It’s not a widely-enough known fact that not everyone who is sanctioned appears on a sanctions list. Learn about the 50 percent rule here and, if you work in AML/KYC due diligence, find out how you can do more to catch all sanctioned individuals and entities.
This is an OFAC (the Department of the Treasury’s Office of Foreign Assets Control), EU and UK rule that prescribes that sanctions also apply to companies that are owned in at least 50 percent by sanctioned individuals or entities.
It could be one or more sanctioned individuals/entities that make up that 50 percent threshold. For example, if two sanctioned individuals have a 26 percent stake each in a company then they cumulatively pass the 50% threshold and therefore the company they own is sanctioned.
In other words, the 50% is based on what total percentage of ownership is held by an individual and/or entity that is sanctioned in aggregate NOT what percentage one single sanctioned individual/entity owns of the company (which may be under 50% according to this rule).
What about cases of indirect ownership?
Yes, indirect ownership still counts. Here’s an example from OFAC’s website: Blocked Person X owns 50 percent of Entity A, and Entity A owns 50 percent of Entity B. Entity B is considered to be blocked. This is because Blocked Person X owns, indirectly, 50% of Entity B. In addition, Blocked Person X’s 50 percent ownership of Entity A makes Entity A a blocked entity. Entity A’s 50 percent ownership of Entity B in turn makes Entity B a blocked entity.
So, whether a company is directly or indirectly owned by sanctioned individuals/entities in 50 percent or more, it is sanctioned by association.
See the infographic below for more examples of the 50 percent rule. These examples can help make it clearer.
OFAC recommends being careful if sanctioned ownership nears 50 percent but doesn’t quite make the cutoff. For example, if a sanctioned person owns 48 percent of a company you are investigating.
It’s best to think twice before doing business with such an entity. Get advice from an experienced sanctions compliance expert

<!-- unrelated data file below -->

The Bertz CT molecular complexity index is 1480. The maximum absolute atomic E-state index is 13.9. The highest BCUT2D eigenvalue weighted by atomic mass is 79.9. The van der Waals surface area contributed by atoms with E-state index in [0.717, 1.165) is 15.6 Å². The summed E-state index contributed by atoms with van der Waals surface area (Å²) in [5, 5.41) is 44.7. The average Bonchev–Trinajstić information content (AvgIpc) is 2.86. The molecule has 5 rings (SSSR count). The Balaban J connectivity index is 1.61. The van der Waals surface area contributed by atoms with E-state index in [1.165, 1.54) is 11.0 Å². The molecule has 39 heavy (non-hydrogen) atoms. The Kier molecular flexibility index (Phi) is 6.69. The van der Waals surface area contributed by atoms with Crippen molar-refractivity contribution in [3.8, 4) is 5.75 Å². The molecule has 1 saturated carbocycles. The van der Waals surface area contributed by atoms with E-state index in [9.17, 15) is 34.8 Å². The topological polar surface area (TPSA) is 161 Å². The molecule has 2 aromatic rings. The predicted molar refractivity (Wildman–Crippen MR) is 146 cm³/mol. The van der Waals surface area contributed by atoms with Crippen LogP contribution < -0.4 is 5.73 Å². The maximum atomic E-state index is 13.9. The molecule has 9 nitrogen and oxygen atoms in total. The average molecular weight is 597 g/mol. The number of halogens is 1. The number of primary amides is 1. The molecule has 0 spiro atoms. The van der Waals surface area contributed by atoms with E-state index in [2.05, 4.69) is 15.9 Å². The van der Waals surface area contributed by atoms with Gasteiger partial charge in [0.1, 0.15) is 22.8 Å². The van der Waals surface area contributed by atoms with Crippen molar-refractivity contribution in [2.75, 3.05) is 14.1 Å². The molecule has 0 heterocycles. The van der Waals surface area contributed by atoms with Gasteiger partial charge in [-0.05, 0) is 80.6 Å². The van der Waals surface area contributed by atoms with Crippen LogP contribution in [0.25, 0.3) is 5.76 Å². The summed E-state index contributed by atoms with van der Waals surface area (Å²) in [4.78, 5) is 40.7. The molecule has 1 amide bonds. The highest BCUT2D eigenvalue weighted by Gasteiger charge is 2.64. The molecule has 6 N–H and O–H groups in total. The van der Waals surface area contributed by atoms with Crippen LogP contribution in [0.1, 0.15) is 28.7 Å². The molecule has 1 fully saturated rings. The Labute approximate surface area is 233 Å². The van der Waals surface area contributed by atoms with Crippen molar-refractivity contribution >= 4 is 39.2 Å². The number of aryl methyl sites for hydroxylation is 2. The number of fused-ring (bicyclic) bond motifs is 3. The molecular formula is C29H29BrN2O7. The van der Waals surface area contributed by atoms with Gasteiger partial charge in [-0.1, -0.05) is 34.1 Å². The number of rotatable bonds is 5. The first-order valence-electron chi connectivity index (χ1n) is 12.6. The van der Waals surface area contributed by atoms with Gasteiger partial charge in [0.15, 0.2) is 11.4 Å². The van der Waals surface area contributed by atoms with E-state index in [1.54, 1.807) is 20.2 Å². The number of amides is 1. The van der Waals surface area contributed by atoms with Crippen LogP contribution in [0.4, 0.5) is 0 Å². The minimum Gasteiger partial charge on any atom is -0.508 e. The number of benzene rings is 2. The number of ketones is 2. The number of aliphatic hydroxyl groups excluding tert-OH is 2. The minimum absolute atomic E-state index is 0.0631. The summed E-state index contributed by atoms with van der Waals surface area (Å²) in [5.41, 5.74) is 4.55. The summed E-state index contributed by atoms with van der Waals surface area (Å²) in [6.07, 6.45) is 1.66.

If you are an analyst, don’t forget to red flag such an entity, add it to your reports and draw your superior’s attention to it as such a business may require special steps to be taken.
Sanctioned by association (sometimes referred to as “sanctioned by extension”) is the term for those companies that are owned by an explicitly sanctioned individual or entity (or another entity that is explicitly owned by a sanctioned individual or entity) in at least 50 percent. So, yes the terms “50 percent rule” and “sanctioned by association” refer to the same issue, but “sanctioned by association” is the term for the entity that meets the 50 percent rule.
According to experts, those who are explicitly sanctioned (i.e. those whose names appear in black and white on a sanctions list) may make up only 5% of those who are sanctioned. The other 95% belong to wants called narrative sanctions.
What does this mean? Sanctions programs include a narrative statement, which is a broad statement on who else may be sanctioned. Those sanctioned individuals and entities who fall under these broad blanket statements are under so-called narrative sanctions.
If your AML/KYC processes only entail searching sanctions lists, you are likely missing individuals or entities who are sanctioned by extension. Keep in mind, bad actors know about this rule and have been working to hide their ownership or using other methods to obscure their controlling stake in companies.
Read on to find out how you can make your sanctions monitoring more robust.
Before we go on, step one must be to do sanctions screening of the main global sanctions lists (like EU, OFAC, UN, DFAT). You can use Complytron’s sanctions screening tool to this easily and affordably.
Next let’s turn our attention to how you can uncover those people and companies who are sanctioned by association.
Given how hard it is to even pin down who the owners of an entity are and what percentage stake they have, it’s definitely onerous and challenging to try to catch them.
Still to satisfy sanctions regulations, you do have to show that you tried to uncover this information as part of enhanced due diligence. You don’t want to be caught entering a business relationship with a sanctioned entity and then be unable to provide evidence that you did everything possible to avoid it.
So, what can you do?
You risk fines and other penalties if you are caught doing business with someone who is sanctioned by association.
Therefore, as a general rule, you should not enter a business relationship or transact with a client or potential client who is sanctioned by association.
Now you know what the 50 percent rule is and how you can use tools like Complytron’s to try to catch those who may be sanctioned by association, you can help protect yourself and your company from falling foul of sanctions regulations and remain compliant.
Contact us to learn more about how Complytron can help you enforce sanctions regimes. Together we can make the world a safer place free from financial crimes.
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